Presentation Title

Preliminary Evaluations of Wild Strains and Standard Cultivars of Hops, Humulus Lupulus,in Southern Ohio

University

Shawnee State University

Major

Biology

Student Type

Undergraduate Student

Presentation Types

Oral Presentation

Keywords:

Botany, Hops, Crop

Description

Common hops, Humulus lupulus,are an economically valuable crop used as a bittering agent in the production of beer. In recent years, a demand for locally sourced, unique, and robust growing hops has increased due to exponential increase in microbreweries. In order to meet demands for local, disease and pest resistant hops, an emphasis is placed on studying wild varieties in comparison to standard cultivars. Collection and cultivation of both standard varieties and wild isolines are being used to determine and collect morphometric data which may indicate desirable attributes for cultivation and use locally. Preliminary results of plant survival rates show that some of the wild isolines and standard cultivars propagate at similar rates when grown in a controlled setting. Comparisons will be made to predict varieties better suited to grow in Ohio conditions.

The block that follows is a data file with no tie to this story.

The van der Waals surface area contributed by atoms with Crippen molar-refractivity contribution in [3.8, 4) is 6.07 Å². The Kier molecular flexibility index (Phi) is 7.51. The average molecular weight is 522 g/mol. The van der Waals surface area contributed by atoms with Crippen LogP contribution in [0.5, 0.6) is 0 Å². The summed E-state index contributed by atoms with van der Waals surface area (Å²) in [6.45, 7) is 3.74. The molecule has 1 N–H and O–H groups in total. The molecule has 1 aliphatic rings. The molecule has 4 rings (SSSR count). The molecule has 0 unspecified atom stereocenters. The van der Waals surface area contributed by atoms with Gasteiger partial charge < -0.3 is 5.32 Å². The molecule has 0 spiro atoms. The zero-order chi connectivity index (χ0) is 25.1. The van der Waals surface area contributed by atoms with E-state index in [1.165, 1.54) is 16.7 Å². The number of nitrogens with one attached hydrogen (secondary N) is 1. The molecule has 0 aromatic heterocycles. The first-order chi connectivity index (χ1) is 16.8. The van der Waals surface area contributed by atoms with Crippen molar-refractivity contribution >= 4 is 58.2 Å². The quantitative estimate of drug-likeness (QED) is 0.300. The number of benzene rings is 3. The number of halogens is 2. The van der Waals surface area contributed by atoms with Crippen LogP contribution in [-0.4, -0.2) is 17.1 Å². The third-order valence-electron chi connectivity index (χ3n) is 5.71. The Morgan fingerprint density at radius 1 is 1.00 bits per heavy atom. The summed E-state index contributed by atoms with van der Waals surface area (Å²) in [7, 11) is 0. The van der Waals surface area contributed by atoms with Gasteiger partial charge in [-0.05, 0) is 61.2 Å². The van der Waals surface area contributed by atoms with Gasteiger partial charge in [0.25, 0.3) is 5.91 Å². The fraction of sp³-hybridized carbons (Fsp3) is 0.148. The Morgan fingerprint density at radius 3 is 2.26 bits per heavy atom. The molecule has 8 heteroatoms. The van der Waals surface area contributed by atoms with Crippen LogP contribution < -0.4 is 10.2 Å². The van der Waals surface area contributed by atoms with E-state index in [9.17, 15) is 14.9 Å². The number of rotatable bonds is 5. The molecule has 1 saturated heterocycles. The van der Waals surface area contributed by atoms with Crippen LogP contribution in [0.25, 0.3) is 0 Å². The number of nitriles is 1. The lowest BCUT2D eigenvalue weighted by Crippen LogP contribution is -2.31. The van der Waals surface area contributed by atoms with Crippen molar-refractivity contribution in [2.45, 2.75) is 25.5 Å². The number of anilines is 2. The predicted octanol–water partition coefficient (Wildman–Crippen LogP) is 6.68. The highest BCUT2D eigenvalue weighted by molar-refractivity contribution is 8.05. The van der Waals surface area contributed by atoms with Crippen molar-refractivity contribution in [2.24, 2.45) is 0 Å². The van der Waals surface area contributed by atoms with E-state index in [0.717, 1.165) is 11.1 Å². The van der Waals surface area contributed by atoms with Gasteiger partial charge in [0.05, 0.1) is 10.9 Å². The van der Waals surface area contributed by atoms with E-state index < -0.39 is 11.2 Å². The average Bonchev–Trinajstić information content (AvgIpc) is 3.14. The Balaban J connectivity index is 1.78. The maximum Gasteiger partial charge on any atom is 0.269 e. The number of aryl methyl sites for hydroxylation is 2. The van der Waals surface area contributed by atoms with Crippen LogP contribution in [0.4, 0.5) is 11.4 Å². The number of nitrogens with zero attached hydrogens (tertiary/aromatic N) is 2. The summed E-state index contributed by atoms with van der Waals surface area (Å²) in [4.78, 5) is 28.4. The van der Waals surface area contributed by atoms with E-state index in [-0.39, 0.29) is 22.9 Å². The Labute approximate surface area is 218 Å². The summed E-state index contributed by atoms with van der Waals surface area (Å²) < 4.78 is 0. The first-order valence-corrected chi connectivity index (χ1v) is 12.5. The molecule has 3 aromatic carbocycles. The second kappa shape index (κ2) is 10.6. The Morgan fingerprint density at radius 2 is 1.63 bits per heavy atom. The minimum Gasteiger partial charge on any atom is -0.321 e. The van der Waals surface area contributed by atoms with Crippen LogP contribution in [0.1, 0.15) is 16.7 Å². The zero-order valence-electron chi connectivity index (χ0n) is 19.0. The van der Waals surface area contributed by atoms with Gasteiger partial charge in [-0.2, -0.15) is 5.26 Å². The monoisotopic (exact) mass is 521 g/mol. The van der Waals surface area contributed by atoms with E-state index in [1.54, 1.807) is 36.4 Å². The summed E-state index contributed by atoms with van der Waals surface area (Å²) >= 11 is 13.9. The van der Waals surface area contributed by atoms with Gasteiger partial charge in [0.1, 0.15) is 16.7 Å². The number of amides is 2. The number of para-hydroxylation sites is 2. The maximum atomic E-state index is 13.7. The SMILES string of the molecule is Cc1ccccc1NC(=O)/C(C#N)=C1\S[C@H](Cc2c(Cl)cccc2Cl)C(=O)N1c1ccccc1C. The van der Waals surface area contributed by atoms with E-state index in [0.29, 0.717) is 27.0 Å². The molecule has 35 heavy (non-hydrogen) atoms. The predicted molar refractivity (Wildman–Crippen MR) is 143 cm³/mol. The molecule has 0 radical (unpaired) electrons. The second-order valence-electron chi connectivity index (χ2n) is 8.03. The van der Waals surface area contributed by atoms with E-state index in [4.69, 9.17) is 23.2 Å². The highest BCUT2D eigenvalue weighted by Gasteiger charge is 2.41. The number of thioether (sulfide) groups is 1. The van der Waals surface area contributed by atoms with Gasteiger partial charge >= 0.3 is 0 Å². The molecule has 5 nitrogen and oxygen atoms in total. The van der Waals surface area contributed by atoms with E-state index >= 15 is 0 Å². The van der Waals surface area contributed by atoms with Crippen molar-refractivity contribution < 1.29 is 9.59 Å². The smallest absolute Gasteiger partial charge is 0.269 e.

Faculty Sponsor Name

Logan Minter

Faculty Sponsor Title

Assistant Professor of Biology

Faculty Sponsor Academic Department

Natural Sciences

Location

LIB 204

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Mar 27th, 4:00 PM Mar 27th, 6:00 PM

Preliminary Evaluations of Wild Strains and Standard Cultivars of Hops, Humulus Lupulus,in Southern Ohio

LIB 204

Common hops, Humulus lupulus,are an economically valuable crop used as a bittering agent in the production of beer. In recent years, a demand for locally sourced, unique, and robust growing hops has increased due to exponential increase in microbreweries. In order to meet demands for local, disease and pest resistant hops, an emphasis is placed on studying wild varieties in comparison to standard cultivars. Collection and cultivation of both standard varieties and wild isolines are being used to determine and collect morphometric data which may indicate desirable attributes for cultivation and use locally. Preliminary results of plant survival rates show that some of the wild isolines and standard cultivars propagate at similar rates when grown in a controlled setting. Comparisons will be made to predict varieties better suited to grow in Ohio conditions.